Burnt Jumper Wire In Power Supply Caused LG Monitor To Go Dead
MODEL AND MAKE: LG Adapter of LG Monitor. Model No. ADS-18FSG-19
COMPLAINT REPORTED: Monitor dead
HISTORY: When the customer called me seeking my permission to bring an LG Monitor, which was dead, I asked him whether it used an external power supply. He said yes. So, I asked him to bring only the adapter first. Since there is containment due to Covid-19, I did not want too many things to be brought into the house. I collected the ACA (abbreviation for AC Adapter to be used in this article) at the gate itself, wearing mask and hand gloves. Brought it in, sprayed sanitizer and left it to be taken up next day.
TROUBLE SHOOTING AND RECTIFICATION DONE: When I checked up the output of this ACA in the very early morning hours the next day, I found it was showing around 0.2 V instead of 19V. I opened the ACA punching my pen knife into one corner of the case which is glued, and slowly piercing the other sides without causing much damage. Incidentally, this is a knife which I bought from the way side vendor many years back. It is made of pig iron and has served me as a good tool not only for opening such devices, but also for scraping wires, PCB tracks, removing flux after using wick and all such odd works. It was also used to peel off hardened insulation of wires, which cannot be done by a wire stripper. The peculiarity is that the sharpness is neither too fine that will chop off nor blunt, but at the same time hard enough not to get damaged; the right choice for such odd works. In fact, I use this knife at-least a few times daily! I am sure that many of us might have some special collections such as this, which becomes our favorite tool because of its multiple uses! OK, Ok, let me continue with the main subject. After opening, I saw a burnt mark near the DC supply of the primary, the other side of which was blocked by the large Tank Capacitor. I also noticed green fungi formed near the Primary of the SMPS Transformer. In order to know what this component was, I had to take out the Tank Capacitor, which I did after discharging it, and removing the rubber glue bonded to the PCB (using the knife, of-course!). It was the jumper that carries B+ to one primary winding of the SMPS Transformer. This is the same jumper wire that had fungi formation on the other side. Probably the burnt out side had also fungi, because of which dry solder caused arcing forming the burnt mark. Anyhow, I checked the SMPS transformer using the Ring Tester and found it to be ok, which meant there was nothing shorting either in the primary or secondary. Checked the value and ESR of the tank capacitor and found it to be ok too. The switching Mosfet was also ok. There were no other bad components in the primary or secondary.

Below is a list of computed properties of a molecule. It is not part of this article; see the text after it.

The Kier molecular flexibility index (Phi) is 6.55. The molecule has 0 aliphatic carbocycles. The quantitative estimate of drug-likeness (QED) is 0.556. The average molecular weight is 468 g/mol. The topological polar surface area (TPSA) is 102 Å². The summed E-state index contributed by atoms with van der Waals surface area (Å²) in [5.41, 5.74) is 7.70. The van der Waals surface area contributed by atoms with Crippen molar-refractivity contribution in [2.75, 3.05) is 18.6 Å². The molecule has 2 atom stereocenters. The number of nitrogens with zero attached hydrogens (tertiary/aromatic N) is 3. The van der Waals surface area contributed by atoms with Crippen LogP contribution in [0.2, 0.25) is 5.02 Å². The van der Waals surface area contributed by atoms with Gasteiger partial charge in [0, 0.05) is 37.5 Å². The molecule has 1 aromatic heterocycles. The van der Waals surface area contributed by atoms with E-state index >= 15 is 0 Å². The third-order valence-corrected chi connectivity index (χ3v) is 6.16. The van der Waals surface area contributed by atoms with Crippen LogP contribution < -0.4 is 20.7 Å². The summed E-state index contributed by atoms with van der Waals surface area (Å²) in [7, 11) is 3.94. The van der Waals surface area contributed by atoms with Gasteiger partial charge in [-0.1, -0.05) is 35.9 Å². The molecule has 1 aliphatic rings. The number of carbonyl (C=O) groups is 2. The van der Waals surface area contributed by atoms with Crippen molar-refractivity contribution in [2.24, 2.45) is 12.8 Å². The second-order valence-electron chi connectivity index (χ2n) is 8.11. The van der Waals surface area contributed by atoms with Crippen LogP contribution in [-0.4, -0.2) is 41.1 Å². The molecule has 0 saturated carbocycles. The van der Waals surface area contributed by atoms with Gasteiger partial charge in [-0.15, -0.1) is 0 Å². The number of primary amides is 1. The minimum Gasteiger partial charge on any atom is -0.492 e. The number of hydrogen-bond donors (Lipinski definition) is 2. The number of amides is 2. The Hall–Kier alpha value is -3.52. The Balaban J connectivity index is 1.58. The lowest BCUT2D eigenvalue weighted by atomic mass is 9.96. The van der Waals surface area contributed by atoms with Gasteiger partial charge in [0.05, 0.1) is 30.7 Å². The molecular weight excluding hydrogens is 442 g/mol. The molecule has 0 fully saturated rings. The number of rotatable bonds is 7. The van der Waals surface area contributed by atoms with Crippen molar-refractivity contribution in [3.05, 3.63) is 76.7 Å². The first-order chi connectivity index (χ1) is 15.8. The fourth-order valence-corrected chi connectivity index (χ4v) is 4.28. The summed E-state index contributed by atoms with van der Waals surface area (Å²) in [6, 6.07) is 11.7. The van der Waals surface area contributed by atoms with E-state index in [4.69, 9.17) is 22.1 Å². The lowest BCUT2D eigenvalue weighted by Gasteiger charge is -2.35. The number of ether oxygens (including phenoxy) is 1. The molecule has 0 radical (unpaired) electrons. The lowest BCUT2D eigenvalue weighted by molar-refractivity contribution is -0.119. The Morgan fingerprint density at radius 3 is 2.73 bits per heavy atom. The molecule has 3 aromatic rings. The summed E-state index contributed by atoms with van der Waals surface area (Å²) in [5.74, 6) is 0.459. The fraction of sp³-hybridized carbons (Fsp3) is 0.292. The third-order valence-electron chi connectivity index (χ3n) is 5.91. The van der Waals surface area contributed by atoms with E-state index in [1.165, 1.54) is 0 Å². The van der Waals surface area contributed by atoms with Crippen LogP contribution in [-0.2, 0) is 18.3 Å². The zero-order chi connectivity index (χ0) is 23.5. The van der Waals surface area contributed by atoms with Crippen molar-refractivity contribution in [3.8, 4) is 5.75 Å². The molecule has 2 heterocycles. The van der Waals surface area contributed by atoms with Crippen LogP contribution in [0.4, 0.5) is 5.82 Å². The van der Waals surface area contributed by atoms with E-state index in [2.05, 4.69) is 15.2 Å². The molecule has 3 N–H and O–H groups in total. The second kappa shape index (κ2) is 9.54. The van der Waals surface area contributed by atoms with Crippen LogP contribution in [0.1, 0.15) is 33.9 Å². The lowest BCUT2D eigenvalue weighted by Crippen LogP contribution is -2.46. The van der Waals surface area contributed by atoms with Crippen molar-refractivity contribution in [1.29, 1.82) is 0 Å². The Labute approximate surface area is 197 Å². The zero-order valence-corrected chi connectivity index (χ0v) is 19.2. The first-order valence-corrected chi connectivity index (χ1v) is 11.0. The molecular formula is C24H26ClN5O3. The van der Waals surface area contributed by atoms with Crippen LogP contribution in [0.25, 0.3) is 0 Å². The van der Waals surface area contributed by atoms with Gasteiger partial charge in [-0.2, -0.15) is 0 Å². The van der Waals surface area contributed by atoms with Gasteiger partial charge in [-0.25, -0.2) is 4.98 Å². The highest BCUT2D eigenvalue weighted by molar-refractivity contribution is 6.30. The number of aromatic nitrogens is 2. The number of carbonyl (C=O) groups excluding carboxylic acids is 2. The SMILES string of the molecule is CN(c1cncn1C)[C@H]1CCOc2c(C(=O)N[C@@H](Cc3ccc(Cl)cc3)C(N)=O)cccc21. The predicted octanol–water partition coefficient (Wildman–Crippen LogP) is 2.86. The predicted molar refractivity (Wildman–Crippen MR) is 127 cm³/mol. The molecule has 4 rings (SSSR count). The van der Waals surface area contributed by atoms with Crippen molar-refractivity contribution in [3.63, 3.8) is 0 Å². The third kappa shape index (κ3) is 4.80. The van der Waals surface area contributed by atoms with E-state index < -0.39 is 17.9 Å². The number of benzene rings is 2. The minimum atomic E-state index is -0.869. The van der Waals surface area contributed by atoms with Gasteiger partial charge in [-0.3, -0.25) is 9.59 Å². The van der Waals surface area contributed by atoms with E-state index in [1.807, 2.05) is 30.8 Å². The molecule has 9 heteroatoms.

ESRs of all capacitors were well within the limits. So, replaced the jumper wire with a single strand wire and soldered the Tank Capacitor back. Applied power and I was glad to see that the output of 19V was present! Then disconnected and discharged the Tank Capacitor once again using bleeding resistors as advised by Jestine Yong in his books. Did a thorough dry solder patch of all the points on the board. Cleaned the board thoroughly. Allowed it get dried up. Then connected to power once again, after checking for any man made shorts on the board, using a lens. Found the ACA to be working very well. So, put the board back into its case and used black tape to fasten both cases together, which will serve as a camouflage for the black case (Is it not difficult to see the tape in the first picture above?) Later on, the customer who collected the ACA informed me on my enquiry that the Monitor was working very well! Mission accomplished and satisfaction got added to the collection bag.
NOW TIME FOR A ‘SIGHT-SEEING’:
This article was prepared for you by Parasuraman Subramanian from India. He is 70 years old and has more than 30 years’ experience in handling antique equipment like Valve Radio, Amps, Reel Tape Recorders and currently studying latest tech-classes conducted by Kerala State Electronics Technicians’ Association. He has done graduation in BBA degree, private diploma in Radio Engineering and retired as MD of a USA company. Presently working as Consultant to Hospital and other institutions.
Please give a support by clicking on the social buttons below. Your feedback on the post is welcome. Please leave it in the comments.
P.S-If you enjoyed reading this, click here to subscribe to my blog (free subscription). That way, you’ll never miss a post. You can also forward this website link to your friends and colleagues-thanks!
You may check on his previous repair article below: